What kind of man is it, Rick Bragg asks, who is so beloved, so missed, that the mere mention of his death 42 years later could send his daughters running out of the room in tears?
"A man like that," Bragg thought, "probably deserves a book."
Bragg, the Pulitzer Prize-winning journalist and author of "All Over But the Shoutin'," grew up not knowing his grandfather, Charlie Bundrum, so he decided to build him up "from dirt-level, using half-forgotten sayings, half-remembered stories." But those halves come together to form a moving whole portrait of a man who "grew up in hateful poverty, fought it all his life and died with nothing except a family that worshipped him and a name that gleams like new money."
In "Ava's Man" (Knopf, 259 pages, $25), Bragg has created a concrete legacy for a man who "was one of the finest storytellers who ever lived in our part of the country, a spinner of beautiful campfire stories and notorious tall tales," a man who "lived for fiddle music and corn likker, and became a white-hot banjo picker and a buck dancer and a ladies' man."
Charlie and Ava Bundrum had seven children, and during the Depression they moved 21 times in the Alabama-Georgia border region. Theirs was a life of near-constant deprivation, but Bragg's strong, intimate voice brings Charlie's love of life to the forefront. "Few doors were closed to him, because of his nature. ... He was happy being who he was, without even an expectation of wings, and feet of clay."
Making his living mainly as a roofer and a builder (while brewing up some "Grade A moonshine" on the side), he was well-known for his kindness, and "people in need or trouble just seemed to drift his way." He was the protector of many, but especially of Hootie, a misunderstood hermit who became his fishing buddy and whom Charlie later adopted (to Ava's great consternation).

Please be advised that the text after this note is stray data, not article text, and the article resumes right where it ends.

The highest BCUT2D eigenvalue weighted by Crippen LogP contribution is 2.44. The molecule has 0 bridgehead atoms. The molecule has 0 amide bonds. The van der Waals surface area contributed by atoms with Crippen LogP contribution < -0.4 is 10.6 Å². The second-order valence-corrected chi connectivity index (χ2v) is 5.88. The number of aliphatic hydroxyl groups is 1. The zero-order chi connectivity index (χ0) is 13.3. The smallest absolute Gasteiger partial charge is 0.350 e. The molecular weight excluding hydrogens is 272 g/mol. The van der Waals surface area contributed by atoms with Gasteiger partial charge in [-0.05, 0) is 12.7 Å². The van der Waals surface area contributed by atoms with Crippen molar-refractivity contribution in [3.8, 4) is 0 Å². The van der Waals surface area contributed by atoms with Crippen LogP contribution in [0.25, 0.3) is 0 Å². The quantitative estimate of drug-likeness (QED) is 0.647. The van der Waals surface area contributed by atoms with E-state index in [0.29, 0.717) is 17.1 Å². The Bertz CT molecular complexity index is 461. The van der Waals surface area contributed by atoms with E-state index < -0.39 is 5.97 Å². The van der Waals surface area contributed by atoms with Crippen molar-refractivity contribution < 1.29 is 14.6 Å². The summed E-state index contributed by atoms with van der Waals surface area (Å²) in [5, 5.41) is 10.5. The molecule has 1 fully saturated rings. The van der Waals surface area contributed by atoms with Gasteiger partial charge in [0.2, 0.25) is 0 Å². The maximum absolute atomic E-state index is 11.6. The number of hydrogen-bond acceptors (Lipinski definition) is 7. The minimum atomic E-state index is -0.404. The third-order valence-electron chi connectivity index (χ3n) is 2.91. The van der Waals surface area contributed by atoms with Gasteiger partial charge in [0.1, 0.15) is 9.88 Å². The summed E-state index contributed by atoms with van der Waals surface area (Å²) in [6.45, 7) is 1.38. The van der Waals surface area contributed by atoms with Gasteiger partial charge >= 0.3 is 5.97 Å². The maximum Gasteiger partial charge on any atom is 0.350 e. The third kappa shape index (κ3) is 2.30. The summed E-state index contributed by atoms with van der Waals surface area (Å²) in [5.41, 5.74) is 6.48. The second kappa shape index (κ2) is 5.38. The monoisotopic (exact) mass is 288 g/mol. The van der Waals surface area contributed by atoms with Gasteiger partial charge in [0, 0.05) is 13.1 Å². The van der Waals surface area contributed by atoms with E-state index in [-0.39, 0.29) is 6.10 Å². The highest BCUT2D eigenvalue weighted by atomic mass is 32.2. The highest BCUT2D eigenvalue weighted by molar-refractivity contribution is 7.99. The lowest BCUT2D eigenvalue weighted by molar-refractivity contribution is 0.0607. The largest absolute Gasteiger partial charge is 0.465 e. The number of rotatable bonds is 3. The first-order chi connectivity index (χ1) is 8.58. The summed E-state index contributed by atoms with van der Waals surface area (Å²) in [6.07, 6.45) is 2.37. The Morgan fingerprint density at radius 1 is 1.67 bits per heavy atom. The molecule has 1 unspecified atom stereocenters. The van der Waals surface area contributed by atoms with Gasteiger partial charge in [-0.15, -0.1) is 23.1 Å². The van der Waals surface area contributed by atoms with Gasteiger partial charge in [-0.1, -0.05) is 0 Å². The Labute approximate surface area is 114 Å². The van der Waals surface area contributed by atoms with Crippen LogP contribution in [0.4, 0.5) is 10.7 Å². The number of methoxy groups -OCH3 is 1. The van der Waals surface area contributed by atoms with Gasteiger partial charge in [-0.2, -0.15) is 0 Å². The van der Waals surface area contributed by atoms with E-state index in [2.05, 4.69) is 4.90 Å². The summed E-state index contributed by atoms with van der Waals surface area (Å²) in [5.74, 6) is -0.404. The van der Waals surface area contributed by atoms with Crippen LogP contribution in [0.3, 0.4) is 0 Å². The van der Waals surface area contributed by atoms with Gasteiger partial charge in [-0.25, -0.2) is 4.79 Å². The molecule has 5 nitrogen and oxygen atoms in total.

Fishing was done partly for sport but mostly for food. Once, when Charlie had gone fishing in Guntersville, Ala., he got caught in a flood and his family thought he was gone for good. But he had taken the bus to Birmingham and was sitting on a bench "near a group of other ragged men" when the police arrested him for vagrancy. He didn't have money to make bail and was missing for two weeks before his son James could reach a county clerk who knew how "Bundrum" looked written on paper. Upon his return, his children rejoiced. "That was when I learned to pray," Margaret (Bragg's mother), said. "I promised the Lord a lot of things if he would let my daddy come back."
Charlie loved children "if he ever was good at one thing on this earth it was being a daddy" and never had a quiet time between his children and grandchildren. "Some men walk in the room, and babies laugh out loud," Bragg writes, in a touching summation of his grandfather's character.
When Charlie died, the two men who "preached him home" spoke of him as "a fine father, which was the gospel, unbending truth" and praised him as "a man with courage and heart, a man of charity, but one who never asked for it."
His great-nephew, Travis Bundrum, thinks he deserves a monument "because there ain't no more like him. All his kind are gone."
In "All Over But the Shoutin'," Bragg wrote that he "will make the dead dance again with the living, not to get at any great truth, just a few little ones. It is still a damn hard thing to do, when you think about it."
It certainly is, but Bragg has stirringly done it again with "Ava's Man."